Results are in

USPS employee holding bag of food

Postal Service employees collected 75 million pounds of food through Stamp Out Hunger this year, the third-highest total in the drive’s history.

Combined with last year’s record haul of 80.1 million pounds, this makes the two-year total approximately 155.1 million pounds — Stamp Out Hunger’s highest-ever back-to-back collection.

The drive has collected almost 1.6 billion pounds since it began in 1993.

“It’s an honor to be able to help people in need by leading an effort that brings out the best in so many Americans,” said National Association of Letter Carriers (NALC) President Fredric Rolando, whose organization leads the annual one-day drive.

More than 10,000 communities participated in this year’s Stamp Out Hunger, which was held May 13. The NALC announced the results this week.

Through Stamp Out Hunger, letter carriers and other postal employees collect food donations for local pantries.

The drive aims to reduce hunger, which affects about 50 million people across the nation, according to the NALC.

The organization’s news release has more information.

Safety in numbers

Safety stats

Postal Service employees who feel engaged are more likely to be safer on the job, new research suggests.

Engaged employees are almost one-third less likely to be involved in a safety incident at work, while disengaged employees account for 19 percent of all USPS workplace safety incidents, according to the data from Gallup.

Here’s what you should know:

• The meaning of “engaged.” The report defines engaged employees as individuals who are involved, enthusiastic and committed to their work. Disengaged employees are physically present, but unhappy with their work situations.

• Disengagement can have consequences. Employees who feel most disengaged are 1.5 times as likely to have a safety incident at work compared to employees who feel most engaged.

• Engaged teams tend to be safer. Employees who work on the least engaged teams have 2.1 times the odds of being involved in a safety incident compared to employees who work on the most engaged teams.

The findings are based on data from Gallup, the organization that conducts the Postal Pulse employee survey.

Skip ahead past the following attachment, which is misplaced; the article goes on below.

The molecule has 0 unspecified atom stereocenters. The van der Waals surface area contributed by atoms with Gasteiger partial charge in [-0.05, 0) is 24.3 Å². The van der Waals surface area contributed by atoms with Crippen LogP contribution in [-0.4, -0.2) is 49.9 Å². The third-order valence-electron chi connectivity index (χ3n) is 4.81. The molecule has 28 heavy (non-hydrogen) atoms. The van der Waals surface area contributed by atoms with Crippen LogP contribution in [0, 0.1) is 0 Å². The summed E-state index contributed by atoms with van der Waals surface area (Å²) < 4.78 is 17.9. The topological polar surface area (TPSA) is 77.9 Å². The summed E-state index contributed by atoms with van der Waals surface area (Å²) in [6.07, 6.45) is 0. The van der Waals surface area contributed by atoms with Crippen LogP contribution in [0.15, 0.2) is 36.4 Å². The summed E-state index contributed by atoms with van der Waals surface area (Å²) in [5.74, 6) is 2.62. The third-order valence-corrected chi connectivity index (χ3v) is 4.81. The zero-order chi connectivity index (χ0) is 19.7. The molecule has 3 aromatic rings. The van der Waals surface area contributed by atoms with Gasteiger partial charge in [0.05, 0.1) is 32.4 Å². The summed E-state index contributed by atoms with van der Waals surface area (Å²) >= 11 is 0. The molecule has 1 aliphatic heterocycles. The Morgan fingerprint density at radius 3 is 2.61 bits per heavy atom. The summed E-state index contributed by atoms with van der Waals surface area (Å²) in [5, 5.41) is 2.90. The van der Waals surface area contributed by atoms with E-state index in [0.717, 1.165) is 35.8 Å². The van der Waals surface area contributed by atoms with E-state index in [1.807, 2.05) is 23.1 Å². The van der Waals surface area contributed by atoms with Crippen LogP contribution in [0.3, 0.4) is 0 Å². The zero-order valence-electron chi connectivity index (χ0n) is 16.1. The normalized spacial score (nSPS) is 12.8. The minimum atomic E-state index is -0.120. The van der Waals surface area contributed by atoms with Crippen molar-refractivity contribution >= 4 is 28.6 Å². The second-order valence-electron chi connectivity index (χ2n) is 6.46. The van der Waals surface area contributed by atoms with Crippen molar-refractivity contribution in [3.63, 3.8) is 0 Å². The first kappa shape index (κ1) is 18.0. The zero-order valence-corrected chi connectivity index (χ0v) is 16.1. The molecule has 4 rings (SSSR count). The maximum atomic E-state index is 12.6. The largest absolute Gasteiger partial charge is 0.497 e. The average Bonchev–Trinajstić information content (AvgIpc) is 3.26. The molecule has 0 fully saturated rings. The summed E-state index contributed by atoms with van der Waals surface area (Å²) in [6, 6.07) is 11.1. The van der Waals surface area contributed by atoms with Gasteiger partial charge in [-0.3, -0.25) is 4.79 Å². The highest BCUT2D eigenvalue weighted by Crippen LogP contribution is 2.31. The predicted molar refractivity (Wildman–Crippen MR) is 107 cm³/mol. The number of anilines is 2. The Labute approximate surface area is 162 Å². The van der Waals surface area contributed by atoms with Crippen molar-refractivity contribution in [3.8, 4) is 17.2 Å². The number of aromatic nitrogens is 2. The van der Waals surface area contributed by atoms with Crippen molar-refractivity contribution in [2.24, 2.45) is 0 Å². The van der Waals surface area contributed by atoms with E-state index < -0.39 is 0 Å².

“This research is another example of why engaging workplace environments matter,” said Employee Engagement Executive Director Kelvin Williams. “Increasing engagement is about more than increasing productivity. It’s also about creating a culture in which everyone works safely and smartly.”

Dangerous downloads

CS malware1

Hackers are increasingly using malicious software to gain unauthorized access to computers, networks and systems.

Cybercriminals recently launched a global ransomware attack to extort funds from companies in more than 60 countries.

To prevent attacks, the Postal Service reminds employees to follow these guidelines:

• Keep anti-virus software updated. Employees with USPS equipment should connect to the intranet every week to receive software updates, a requirement explained in Handbook AS-805-C: Information Security Requirements for All Personnel.

• Scrutinize all emails and online sites. Think before visiting sites, clicking on links or opening email attachments. Hackers often use phishing emails, such as the recent Google Docs scam, to con users into downloading malicious software.

• Be skeptical. Beware of software companies that claim to have detected a virus on your device. Hackers often use this ploy to steal passwords and gain control of devices.

If you suspect your USPS equipment has been targeted by hackers or infected with malware, report it immediately to the CyberSecurity Operations Center at cybersafe@usps.gov.

The CyberSafe at USPS sites on Blue and Lite Blue and USPSCyberSafe.com have more information.

Season’s eatings

Wellness Food Safety

Summertime brings colorful fruits and vegetables, grilled meats — and sickness, if you’re not careful.

Knowing how to prepare, store and cook summer foods can help keep you and your family safe.

In addition to washing your fruits and veggies, the U.S. Food and Drug Administration (FDA) recommends you store food properly.

For example, according to the FDA, meat and dairy products should never be allowed to remain at room temperature for more than two hours. This rule changes to one hour if the room temperature is above 90 degrees Fahrenheit.

The FDA also recommends cooking meat at these temperatures:

  • Beef, pork and lamb: 145 degrees Fahrenheit with a three-minute rest time
  • Ground meats: 160 degrees Fahrenheit
  • Whole poultry, poultry breasts and ground poultry: 165 degrees Fahrenheit

FoodSafety.gov has additional tips for summertime.

The Wellness LiteBlue page also has information, including instructions for signing up for the Wellness E-Newsletter.